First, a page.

that there is something deviant about the sentence, with the result that the parse it produces for the sentence will not necessarily be the correct one, that is, it will not necessarily reflect what the person who produced the ungrammatical sentence intended to express. For example, Charniak’s most recent parser2 (Charniak 2000) will provide the reasonable parse in Figure 1 for sentence (1) but it is less successful, for example, on the ungrammatical (2), returning the parse in Figure 2.

(2) The closure in computed breadth-first.

–  –  –

3. Grammar requirements The following are the requirements for the type of grammar which I believe should be developed by computational linguists and used by a

parsing system:

1. The grammar should have a component which describes the structure of the grammatical sentences that occur in language.

2. The grammar should have a component which describes the structure of the ungrammatical sentences that occur in language.

Like a treebank grammar, this grammar aims to be a direct reflection of language rather than an indirect inflection via linguistic intuition.

However, unlike a treebank grammar, this grammar does explicitly distinguish between the grammatical and the ungrammatical, and this distinction relies on linguistic intuition. This distinction is binary, but this does not mean that the rules in each component of the grammar cannot be probabilistic. A linguistic structure described in the first grammatical component of the grammar could be assigned a probability based on Real bad grammar 77 how frequently this structure appears in grammatical data. Similarly, a linguistic structure described in the ungrammatical component of the grammar could be assigned a probability based on how frequently this structure shows up in ungrammatical data. The grammatical component of the grammar is quite similar to a precision grammar which has been tested using corpus evidence. An example is the afore-mentioned ERG which has been tested using sentences from the British National Corpus (Baldwin et al. 2004). The ungrammatical component is, of course, not implemented by a precision grammar.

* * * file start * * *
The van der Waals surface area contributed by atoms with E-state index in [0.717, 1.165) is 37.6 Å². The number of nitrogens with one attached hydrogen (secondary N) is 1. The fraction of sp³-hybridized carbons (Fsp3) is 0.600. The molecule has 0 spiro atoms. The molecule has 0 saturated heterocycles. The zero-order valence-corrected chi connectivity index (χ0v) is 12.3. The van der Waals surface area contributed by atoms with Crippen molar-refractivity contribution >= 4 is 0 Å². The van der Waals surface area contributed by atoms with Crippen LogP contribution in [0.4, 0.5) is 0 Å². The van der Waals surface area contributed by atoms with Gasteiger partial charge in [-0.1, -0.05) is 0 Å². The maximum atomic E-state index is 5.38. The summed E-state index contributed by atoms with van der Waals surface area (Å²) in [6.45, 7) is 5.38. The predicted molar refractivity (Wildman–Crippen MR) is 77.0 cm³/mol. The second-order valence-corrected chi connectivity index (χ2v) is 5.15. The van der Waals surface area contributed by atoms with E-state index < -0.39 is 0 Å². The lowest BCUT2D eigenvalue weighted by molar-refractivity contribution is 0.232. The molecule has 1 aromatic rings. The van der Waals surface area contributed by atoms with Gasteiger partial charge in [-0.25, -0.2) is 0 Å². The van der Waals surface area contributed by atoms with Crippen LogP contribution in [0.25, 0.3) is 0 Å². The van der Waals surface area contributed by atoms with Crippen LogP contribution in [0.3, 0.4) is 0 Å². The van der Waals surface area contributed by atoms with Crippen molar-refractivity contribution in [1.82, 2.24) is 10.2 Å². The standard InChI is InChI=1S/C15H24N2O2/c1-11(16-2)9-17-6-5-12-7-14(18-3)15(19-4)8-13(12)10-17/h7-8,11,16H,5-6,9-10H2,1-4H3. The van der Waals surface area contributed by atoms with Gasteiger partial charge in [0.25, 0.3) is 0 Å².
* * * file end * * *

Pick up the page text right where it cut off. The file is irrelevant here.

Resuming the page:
What kind of evidence is needed in order to develop and test the second component of the grammar, the part of the grammar which describes ungrammatical sentences? Since this grammar is to form the basis of a parsing system, its description of ungrammaticality must reflect the kind of ungrammaticality that actually occurs in language. This means that naturalistic ungrammatical sentences will be needed as evidence rather than imagined ones. Baldwin et al. (2004) argue that naturalistic ungrammatical sentences such as (1) or (2) constitute “haphazard noise” and are useful only to test that a grammar does not overgenerate. I am arguing that a grammar that is capable of generating the kind of ungrammatical sentences that people actually produce, is not guilty of overgeneration, provided that the grammar knows that these kinds of sentences are ungrammatical. Therefore, to test the second ungrammatical component of the grammar, which is essentially a theory of real ungrammaticality, it is necessary to collect a corpus of naturalistic sentences which are considered by speakers of the language to be ungrammatical.

How does this definition of grammar relate to the one suggested by Sampson (this issue)? The two are broadly in agreement since they aim to describe language as it is actually used and both reject the need for negative evidence in grammar development. According to Sampson (2001, and footnote 3, this issue), if a grammar is constructed so that it excludes sentences whose structure has not actually been observed, then negative evidence becomes irrelevant. In order to exclude a sentence from the grammar, it is not necessary to verify that it is ungrammatical.